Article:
But if you just want a moderate OC like 3.6Ghz, then P35 + Q9450 might do the trick.
November 29, 2007 1:09:50 AM

zenmaster said:

2) Intel designs their Chips to be OC'd. Otherwise the FSB would be locked as well.


That's not true....they don't lock the FSB because it is a waste of their time and money to do so; besides, more than one piece of hardware is affected by FSB, so locking it would not be an option.
November 29, 2007 1:14:11 AM

monsterrocks said:
That's not true....they don't lock the FSB because it is a waste of their time and money to do so; besides, more than one piece of hardware is affected by FSB, so locking it would not be an option.


I think this statement is more accurate:

Intel intentionally leave a large headroom for future clock increase.
November 29, 2007 2:03:30 AM

Thanks a lot! I'll do some research into motherboards... if I can find a solid, well-cooled P35 board, I think I'll buy with a E2160 or 4300 (and OC them, of course) and wait a bit for Penryn quad prices to drop and pick one up later in the year when more games are multithreaded (afaik, only Crysis is multithreaded, right?).

Does that sound like an okay plan? I've read countless threads on X38 v. P35 so I think I'll stick with P35, and hopefully by the time DDR3 is affordable, I'll be ready to update my whole system.
November 29, 2007 2:59:10 AM

their quad multis are too low, reaching 4ghz will be tough. you have to spend xtra cash for higher end cpu's or wait for 1066 variants(if they'll release them) and for higher clocked revisions later on.
November 29, 2007 3:19:53 AM

Will the Penryn with 6mb cache per core and SSE (whatever that is) have a notable performance increase, clock for clock, compared to the Q6600?
a c 127 à CPUs
a b K Overclocking
November 29, 2007 3:59:00 AM

in media apps YES :) 
as long as they are programed to take advantage of it....

check this out

http://tmpgenc.pegasys-inc.com/en/product/te4xp.html

332(sec) without SSE4 and 251(sec) with SSE4

but it looks like they use all SSE instruction sets....so time will tell when more software uses it....all i know is now days without SSE(came on the P3's I think) things just SUCK....i tried an old Athlon and a slower P3 killed it just from SSE alone(flash gets a good boost with SSE instructions)
November 29, 2007 4:17:41 AM

zenmaster said:
Most P35 Boards can hit 500FSB w/o an issue.


On duals, yes. On quads, it would be unlikely.

That said, a 'decent' P35 board should still do 450FSB even with quads. X38 boards are doing 485FSB, and with more mature BIOS revisions 500FSB is not out of the question.

Given the choice, I'd take the Q9450 over the Q6600 any day. It has 5% higher IPC (more with SSE4 apps) and runs MUCH cooler.

A Q6600 @ 3.6GHz usually takes 1.4V or more to achieve stability. It would be pulling ~165W under full load at such speeds. A Q9450 would probably be able to do 3.6GHz with stock voltage, putting it under 100W under full load.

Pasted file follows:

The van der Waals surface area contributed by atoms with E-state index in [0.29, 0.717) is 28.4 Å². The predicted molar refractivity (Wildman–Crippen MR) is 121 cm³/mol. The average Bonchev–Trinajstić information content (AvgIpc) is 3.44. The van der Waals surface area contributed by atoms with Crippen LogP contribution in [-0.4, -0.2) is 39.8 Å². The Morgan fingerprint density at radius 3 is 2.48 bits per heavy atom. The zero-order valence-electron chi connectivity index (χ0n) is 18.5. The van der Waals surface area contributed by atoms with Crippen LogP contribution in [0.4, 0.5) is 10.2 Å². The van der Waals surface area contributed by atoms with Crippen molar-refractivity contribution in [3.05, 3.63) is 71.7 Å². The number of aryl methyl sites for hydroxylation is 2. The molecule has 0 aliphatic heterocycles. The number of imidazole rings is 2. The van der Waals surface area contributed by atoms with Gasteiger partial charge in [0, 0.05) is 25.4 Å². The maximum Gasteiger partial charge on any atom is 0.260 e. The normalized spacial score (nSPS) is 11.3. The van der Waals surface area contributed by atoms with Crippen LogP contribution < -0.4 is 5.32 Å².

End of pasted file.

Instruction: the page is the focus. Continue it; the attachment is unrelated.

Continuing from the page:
Of course, the biggest issue with the Q9450 is the 8x multi. You would need a good mobo to get the most out of it, but a good P35 board should be up to the task.
a c 172 à CPUs
a c 197 K Overclocking
November 29, 2007 4:26:19 AM

This is a good time to wait a couple of months. There are some indications that some of the recent P35, X38, and - especially in my case - the 680i motherboards may not support the Yorkfield CPU's. Apparently, most of the motherboard manufacturers certified their boards using Intel engineering sample (ES) CPU's.

And apparently the production CPU's are just a little different. Some people think that that's Intel's way of selling more X48 chipsets. Others think that Intel is trying to punish nVidia for refusing to license SLI.
November 29, 2007 4:39:28 AM

jsc said:
This is a good time to wait a couple of months. There are some indications that some of the recent P35, X38, and - especially in my case - the 680i motherboards may not support the Yorkfield CPU's. Apparently, most of the motherboard manufacturers certified their boards using Intel engineering sample (ES) CPU's.

And apparently the production CPU's are just a little different. Some people think that that's Intel's way of selling more X48 chipsets. Others think that Intel is trying to punish nVidia for refusing to license SLI.


Oh dear, looks like MrsBytch's FUD is working.

You are right that 680i doesn't work with Yorkfield (hopefully it can be sorted out with a BIOS update, good luck) but P35 and X38 most definitely DO work with Yorkfield.
November 29, 2007 4:43:50 AM

I'm using a QX9650 @ 3.6 GHz -- it was ridicously easy to overclock on just air cooling (Zalman). FSB is at 1600Mhz no problems on crappy DDR2 PC6400 memory on an older Asus P35 based motherboard. Zero voltage changes.

4GHz should be easy with this CPU.

Since SLI and Crossfire doesn't appear to be working to well with most DX10 titles, I wouldn't waste any money on a dual card setup (been their, done that, hated it).

Oddly, my FSX + Acceleration in DX10 Preview mode have doubled over my older X6800.
November 29, 2007 6:37:22 AM

When is x48 being released? Will any of them support DDR2? When is the price of DDR3 expected to drop to sane levels?